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Mafia Italy's number one

Mafia Italy’s number one

(12 January 2012 – Italy) The Mafia has tightened its grip on the Italian economy during the economic crisis, making it the country’s biggest "bank" and squeezing thousands of small firms. Anti-crime group SOS Impresa released a statement condemning criminal groups saying their extortions had become a "national emergency".

Organised crime now generated annual turnover of about €140 billion (A$175 billion) and profits of more than €100 billion, it added.

'With €65 billion in liquidity, the Mafia is Italy's number one bank,' said a statement from the group, which was set up in Palermo a decade ago to oppose extortion rackets against small business.

Organised crime groups like the Sicilian Cosa Nostra, the Naples Camorra or the Calabrian 'Ndrangheta have long had a stranglehold on the Italian economy, generating profits equivalent to about 7 percent of national output.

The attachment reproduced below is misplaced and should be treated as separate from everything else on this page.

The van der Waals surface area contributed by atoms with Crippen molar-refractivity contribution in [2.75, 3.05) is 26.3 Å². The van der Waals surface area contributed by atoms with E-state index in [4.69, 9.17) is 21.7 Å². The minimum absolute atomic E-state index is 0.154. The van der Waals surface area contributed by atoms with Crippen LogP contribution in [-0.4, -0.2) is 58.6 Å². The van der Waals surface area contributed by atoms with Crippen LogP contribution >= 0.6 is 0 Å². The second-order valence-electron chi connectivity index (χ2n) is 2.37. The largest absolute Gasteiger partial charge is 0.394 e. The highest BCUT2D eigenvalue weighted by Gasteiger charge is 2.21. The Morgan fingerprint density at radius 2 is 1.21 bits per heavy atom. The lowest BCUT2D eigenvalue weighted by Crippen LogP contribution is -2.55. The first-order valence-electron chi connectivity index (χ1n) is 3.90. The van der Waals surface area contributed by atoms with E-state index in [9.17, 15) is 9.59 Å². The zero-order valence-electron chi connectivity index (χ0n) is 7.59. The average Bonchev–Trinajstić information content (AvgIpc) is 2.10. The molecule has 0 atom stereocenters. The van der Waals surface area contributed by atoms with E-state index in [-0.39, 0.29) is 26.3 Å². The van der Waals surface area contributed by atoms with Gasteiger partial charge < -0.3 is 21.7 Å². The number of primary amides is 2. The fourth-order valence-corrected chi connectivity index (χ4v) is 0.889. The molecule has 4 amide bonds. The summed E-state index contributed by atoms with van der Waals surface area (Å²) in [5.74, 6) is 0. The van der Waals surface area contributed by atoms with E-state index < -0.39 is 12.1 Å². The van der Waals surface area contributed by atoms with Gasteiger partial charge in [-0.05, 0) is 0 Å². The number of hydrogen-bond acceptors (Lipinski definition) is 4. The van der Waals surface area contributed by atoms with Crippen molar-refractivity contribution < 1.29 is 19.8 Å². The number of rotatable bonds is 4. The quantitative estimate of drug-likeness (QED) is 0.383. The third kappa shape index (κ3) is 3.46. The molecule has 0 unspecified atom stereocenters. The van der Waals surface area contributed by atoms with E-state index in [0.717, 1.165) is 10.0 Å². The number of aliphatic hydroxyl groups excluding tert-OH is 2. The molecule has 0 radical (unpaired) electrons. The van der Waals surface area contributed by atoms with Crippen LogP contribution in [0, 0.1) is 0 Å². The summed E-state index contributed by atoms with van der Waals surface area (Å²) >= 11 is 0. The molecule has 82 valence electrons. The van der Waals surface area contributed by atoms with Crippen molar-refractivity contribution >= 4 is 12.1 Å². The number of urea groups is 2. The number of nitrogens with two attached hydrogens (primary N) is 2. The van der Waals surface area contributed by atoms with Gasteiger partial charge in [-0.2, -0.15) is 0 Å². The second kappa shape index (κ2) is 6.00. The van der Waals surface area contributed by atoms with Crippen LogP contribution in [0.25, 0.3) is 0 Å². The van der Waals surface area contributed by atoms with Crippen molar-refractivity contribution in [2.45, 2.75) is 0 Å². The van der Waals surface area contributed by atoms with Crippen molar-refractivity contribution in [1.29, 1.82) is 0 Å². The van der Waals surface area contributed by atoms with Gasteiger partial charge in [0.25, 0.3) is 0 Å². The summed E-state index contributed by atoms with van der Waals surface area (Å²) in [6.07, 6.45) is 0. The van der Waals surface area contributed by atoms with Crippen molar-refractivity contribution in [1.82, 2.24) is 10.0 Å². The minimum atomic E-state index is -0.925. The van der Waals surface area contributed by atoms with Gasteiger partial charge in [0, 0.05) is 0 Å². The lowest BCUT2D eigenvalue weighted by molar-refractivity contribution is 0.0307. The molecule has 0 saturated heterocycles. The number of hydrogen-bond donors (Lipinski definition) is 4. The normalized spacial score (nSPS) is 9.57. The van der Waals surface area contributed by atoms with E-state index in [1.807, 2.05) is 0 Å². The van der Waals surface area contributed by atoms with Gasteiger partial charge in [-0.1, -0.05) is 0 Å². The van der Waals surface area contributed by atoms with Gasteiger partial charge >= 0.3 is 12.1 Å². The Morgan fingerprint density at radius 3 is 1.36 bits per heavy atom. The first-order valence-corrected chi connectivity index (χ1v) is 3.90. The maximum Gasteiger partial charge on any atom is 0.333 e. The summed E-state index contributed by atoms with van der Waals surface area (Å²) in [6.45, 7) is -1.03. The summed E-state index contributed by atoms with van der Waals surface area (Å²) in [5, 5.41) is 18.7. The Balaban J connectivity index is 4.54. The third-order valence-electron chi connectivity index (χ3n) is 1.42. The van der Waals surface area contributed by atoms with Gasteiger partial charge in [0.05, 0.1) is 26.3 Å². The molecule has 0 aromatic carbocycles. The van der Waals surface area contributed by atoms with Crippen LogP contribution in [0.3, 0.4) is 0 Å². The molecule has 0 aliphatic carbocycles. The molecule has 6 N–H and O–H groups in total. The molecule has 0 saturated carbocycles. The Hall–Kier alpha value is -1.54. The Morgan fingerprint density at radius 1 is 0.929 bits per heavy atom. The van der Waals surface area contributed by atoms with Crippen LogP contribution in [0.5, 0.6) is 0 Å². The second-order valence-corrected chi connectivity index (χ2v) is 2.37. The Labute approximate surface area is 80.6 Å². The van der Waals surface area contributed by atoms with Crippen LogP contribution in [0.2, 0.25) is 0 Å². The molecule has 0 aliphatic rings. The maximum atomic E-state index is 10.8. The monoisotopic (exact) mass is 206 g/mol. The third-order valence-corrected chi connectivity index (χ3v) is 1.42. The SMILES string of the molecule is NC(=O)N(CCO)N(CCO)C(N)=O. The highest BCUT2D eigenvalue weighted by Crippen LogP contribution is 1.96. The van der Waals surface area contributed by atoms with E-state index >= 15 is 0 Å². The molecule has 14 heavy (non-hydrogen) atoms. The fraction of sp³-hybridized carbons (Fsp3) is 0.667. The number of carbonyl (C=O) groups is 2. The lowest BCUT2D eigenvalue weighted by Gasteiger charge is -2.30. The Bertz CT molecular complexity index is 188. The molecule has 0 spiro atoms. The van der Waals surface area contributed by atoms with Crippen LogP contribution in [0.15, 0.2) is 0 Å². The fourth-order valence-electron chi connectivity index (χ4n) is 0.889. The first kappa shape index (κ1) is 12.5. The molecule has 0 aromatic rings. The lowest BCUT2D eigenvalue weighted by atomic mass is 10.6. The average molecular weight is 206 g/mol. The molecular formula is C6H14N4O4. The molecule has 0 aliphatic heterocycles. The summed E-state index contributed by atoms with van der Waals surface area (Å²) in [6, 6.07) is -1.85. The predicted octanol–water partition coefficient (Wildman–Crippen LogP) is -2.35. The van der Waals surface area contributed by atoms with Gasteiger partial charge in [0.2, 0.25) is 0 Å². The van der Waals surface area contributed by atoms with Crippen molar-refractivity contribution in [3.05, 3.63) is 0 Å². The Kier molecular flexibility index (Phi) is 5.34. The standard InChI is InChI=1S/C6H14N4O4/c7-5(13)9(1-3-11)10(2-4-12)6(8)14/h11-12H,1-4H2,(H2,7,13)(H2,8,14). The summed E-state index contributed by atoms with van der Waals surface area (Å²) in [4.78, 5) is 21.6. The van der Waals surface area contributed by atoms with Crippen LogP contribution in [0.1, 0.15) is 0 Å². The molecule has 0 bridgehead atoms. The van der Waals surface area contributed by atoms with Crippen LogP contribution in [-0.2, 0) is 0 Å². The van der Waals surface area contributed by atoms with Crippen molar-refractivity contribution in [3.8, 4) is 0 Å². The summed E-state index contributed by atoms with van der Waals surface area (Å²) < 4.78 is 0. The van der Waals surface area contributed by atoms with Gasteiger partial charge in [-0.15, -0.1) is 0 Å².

It estimated about 200,000 businesses were tied to extortionate lenders and tens of thousands of jobs had been lost as a result.

Old style gangsters handing out cash in bars and pool halls had been replaced by apparently respectable bankers, lawyers or notaries, the report said.

'This is extortion with a clean face,' it added. 'Through their professions, they know the mechanisms of the legal credit market and they often know the financial position of their victims perfectly.'

Small businesses, who have struggled to get hold of credit during the economic slowdown, may have been increasingly tempted to turn to the mafia, said the report.
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